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Sansad TV: New India Debate- India: Pharmacy of World





India is the largest provider of generic drugs globally. The Indian pharmaceutical-sector industry supplies over 50 per cent of global demand for various vaccines, 40 per cent of generic demand in the US and 25 per cent of all medicine in the UK. India is the largest contributor in UNESC with over 50-60% share

India’s potential to be the “pharmacy of the world”

  • Potential of Pharma sector: The Indian pharmaceutical industry, valued at $41 billion, is expected to grow to $65 billion by 2024 and $120-130 billion by 2030, noted the new Economic survey.
  • Rise in exports: During April-October 2020, India’s pharmaceutical exports of $ 11.1 billion witnessed a growth of 18 percent against $ 9.4 billion in the year-ago period.
  • Positive growth: Drug formulations, biologicals have consistently registered positive growth and the highest increase in absolute terms in recent months.
    • This led to a rise in its share to 7.1 percent in April-November 2020 from 5 percent in April-November 2019, making it the second-largest exported commodity among the top 10 export commodities.
  • Significant advantage: The availability of a significant raw material base and skilled workforce have enabled India to emerge as an international manufacturing hub for generic medicines.
  • Further, India is the only country with the largest number of USFDA compliant pharma plants (more than 262 including APIs) outside of the US.
  • Capacity: The COVID-19 pandemic has shown that India can not only innovate but also rapidly distribute time-critical drugs to every part of the globe that needs it.
  • Global leader: Presently, over 80% of the antiretroviral drugs used globally to combat AIDS (Acquired Immune Deficiency Syndrome) are supplied by Indian pharmaceutical firms.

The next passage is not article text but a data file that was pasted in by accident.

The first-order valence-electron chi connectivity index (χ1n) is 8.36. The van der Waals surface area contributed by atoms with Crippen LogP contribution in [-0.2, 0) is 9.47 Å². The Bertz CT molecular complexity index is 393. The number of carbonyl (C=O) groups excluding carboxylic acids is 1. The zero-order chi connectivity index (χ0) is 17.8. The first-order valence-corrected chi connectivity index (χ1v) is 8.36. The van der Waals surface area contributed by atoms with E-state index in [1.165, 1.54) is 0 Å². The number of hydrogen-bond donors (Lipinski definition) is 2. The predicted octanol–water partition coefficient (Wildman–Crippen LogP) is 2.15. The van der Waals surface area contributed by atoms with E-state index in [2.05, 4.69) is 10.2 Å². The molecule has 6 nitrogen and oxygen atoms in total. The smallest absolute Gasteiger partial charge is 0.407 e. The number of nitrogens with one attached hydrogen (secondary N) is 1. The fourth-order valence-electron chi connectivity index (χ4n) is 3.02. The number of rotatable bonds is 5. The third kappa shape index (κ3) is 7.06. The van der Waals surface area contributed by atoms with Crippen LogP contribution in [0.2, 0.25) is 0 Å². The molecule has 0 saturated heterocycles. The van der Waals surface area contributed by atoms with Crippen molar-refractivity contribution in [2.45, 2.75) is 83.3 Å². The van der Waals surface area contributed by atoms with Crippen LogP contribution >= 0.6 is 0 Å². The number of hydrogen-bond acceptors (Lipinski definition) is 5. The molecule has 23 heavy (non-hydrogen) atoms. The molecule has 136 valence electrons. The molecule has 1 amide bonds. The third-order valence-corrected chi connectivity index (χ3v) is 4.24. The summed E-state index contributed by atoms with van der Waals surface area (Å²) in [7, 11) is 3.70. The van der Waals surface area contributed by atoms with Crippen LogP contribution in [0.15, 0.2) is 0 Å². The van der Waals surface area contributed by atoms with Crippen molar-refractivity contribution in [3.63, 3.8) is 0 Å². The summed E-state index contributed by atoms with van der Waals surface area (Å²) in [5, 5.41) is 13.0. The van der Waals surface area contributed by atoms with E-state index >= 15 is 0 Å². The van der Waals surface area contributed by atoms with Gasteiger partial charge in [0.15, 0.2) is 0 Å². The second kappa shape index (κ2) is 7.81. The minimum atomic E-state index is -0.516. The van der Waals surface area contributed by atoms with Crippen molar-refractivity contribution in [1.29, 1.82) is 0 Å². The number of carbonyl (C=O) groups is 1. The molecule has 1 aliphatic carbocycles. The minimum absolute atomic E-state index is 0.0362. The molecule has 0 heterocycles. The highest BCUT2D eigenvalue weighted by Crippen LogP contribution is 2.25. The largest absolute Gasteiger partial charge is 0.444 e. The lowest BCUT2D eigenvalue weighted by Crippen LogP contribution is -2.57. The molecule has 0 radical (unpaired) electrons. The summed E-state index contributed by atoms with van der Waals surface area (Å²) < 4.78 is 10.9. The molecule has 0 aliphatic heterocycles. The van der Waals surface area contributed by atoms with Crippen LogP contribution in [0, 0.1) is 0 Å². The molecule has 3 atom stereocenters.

Issues facing the Pharma industry:

  • Overdependence: Indian pharma industries import about 80% of Active Pharmaceutical Ingredients(API) from China. The API forms the base of drugs. With trade-wars at global levels and wavering bilateral relations, there is a looming threat which can stall the Indian pharma industries. In FY19, Indian pharma companies imported bulk drugs and intermediates worth $2.4 million from China.
  • Compliance issues and good manufacturing practices: Diversifying the global market has been a problem with countries China and USA imposing Sanitary and Phyto-Sanitary(SPS) barriers of WTO against generic drugs. The selective targeting by US Food and Drug Administration and Chinese Drug regulators are a problem still.
  • Drug Price Control Order: The companies sight that the reforms of the Government for the essential medicines has caused them to lower the price of drugs. This has been done by the Government for the betterment of the public.
  • Stronger IP regulations: IP regulation has always been a thorn in the skin for the companies, especially the foreign companies. The companies strongly feel that the rules have to be amended and the so-called victim of the lax regulations have been the foreign entrants.
  • Because of fewer costs associated with generic medicines, multiple applications for generic drugs are often approved to market a single product; this creates competition in the marketplace globally, typically resulting in lower prices. Pharma sector in India is also facing steep headwinds on account of this.
  • There is a lack of proper assessment of the performance of the pharmaceutical industry and its efficiency and productivity and due to this many plants have not survived.
  • Unregulated online pharmacies or e-pharmacies emerging in India have been a major concern for authorized setups.
  • There has been a significant drop in the flow of prescriptions as the Indian pharmaceutical industry has been witnessing a decline in the overall quality of its medical representatives (MRs). This is mainly on account of lack of training and support by the industry.
  • In countries such as Russia, one requires to be a medical graduate to be a pharma sales representative. In the European Union, one needs to pass stringent examinations to become an MR. Once they qualify, they need to renew their certification every three years. But in India, even non-graduates are performing as MRs without proper guidance.


The affordability of healthcare is an issue of concern even in India, and people here would welcome some clarity on the principles of fair pricing vis-à-vis medical products. It is important that the accused companies are given a good hearing. The Government of India has taken up a number of initiatives to create an ecosystem that fosters manufacturing in pharma industries